Invasion worries experts | Tropical weeds are acclimatizing to colder, northern prairie conditions
Glyphosate-resistant and in-vasive weeds are spreading east, south and west of the central Prairies, leaving weed control officers anxiously awaiting their appearance.
No one is fooling themselves into believing these new menaces won’t appear in the cold heart of the continent.
“There’s a good chance some of them may be moving north,” said Manitoba Agriculture weed specialist Nasir Shaikh in an interview during the Canadian Weed Science Society’s annual meeting in Winnipeg Nov. 15.
Reports of glyphosate-resistant weeds appeared in many sessions during the three-day meeting, which brought together weed scientists from across the country, as well as each province’s leading weed control officers and Canadian Food Inspection Agency officials.
A host of glyphosate-resistant weeds have appeared in Ontario in recent years, and the problem is worsening.
In southern Alberta, widespread glyphosate-resistant kochia is appearing and giving minimum till farmers a tough time.
Saskatchewan and Manitoba don’t have major problems yet, but widespread use of glyphosate creates the ideal situation for independent development of glyphosate-resistant weeds.
As well, already-developed resistant weeds could spread into the Prairies from the much-beset U.S. Midwest and West by air, water or truck.
Herbicide resistant weeds are appearing across North Dakota, and those areas are often connected to Canadian provinces by rivers.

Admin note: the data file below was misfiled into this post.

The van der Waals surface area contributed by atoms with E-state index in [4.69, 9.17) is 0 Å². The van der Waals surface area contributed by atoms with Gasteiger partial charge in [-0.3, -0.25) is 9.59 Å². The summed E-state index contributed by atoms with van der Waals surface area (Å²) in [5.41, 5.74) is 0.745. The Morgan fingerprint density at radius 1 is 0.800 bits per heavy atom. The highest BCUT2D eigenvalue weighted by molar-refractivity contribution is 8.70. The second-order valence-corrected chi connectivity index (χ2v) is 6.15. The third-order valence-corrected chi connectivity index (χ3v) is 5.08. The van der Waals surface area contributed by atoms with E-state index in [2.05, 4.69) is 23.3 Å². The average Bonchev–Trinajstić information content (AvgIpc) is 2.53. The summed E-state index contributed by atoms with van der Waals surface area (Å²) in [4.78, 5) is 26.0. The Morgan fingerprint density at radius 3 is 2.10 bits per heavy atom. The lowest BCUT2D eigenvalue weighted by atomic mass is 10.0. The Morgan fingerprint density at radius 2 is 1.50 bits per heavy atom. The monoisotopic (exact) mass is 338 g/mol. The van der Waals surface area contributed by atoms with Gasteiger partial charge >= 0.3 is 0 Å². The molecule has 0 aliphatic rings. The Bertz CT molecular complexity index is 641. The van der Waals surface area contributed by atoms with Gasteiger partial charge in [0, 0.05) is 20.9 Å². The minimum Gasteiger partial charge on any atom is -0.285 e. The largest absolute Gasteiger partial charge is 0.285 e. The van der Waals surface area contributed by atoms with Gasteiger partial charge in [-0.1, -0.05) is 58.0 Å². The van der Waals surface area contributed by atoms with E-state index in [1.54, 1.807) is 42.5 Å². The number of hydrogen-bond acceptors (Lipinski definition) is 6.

Last year, Manitoba Agriculture staff in Melita found a suspicious looking weed, which Shaikh was able to identify as giant ragweed, a worrisome invasive weed and a likely candidate to become glyphosate-resistant.
Giant ragweed is believed to have travelled into the Melita area in floodwaters in the past two years, and it’s not known how many other weeds from the northern United States have floated in and spread along river valleys and onto the edges of farm fields.
The war with weeds is unending. Old chemical technologies break down once weeds adapt to them and many develop multiple resistances over time. Weeds become terrible problems when glyphosate-resistance is added to their armour.
The dominance of minimum-till farming makes these problems hard to deal with and encourages even more chemical reliance.
Alberta’s growing glyphosate-resistant kochia problem is made worse by the weed’s already existing resistance to Group 2 herbicides. It has caused major problems in Kansas.
Farmers and weed control officials have also had to grapple with the ever-present danger of invasive species. Some are agricultural and spread on farm and resource trucks and trains.
Others are introduced in urban gardens as pretty plants and then spread into farming areas.
Saskatchewan weed specialist Clark Brenzil said he has seen a worrisome ornamental weed, Himalayan Balsam, literally “jump the fence” in a Saskatoon neighbour-hood and begin spreading in a back alley.
Ontario Agriculture weed control specialist Kristen Callow described her alarm at the discovery of a patch of kudzu on a slope beside water in her province. It’s a big patch and hasn’t yet been eradicated as experts figure out how to kill it.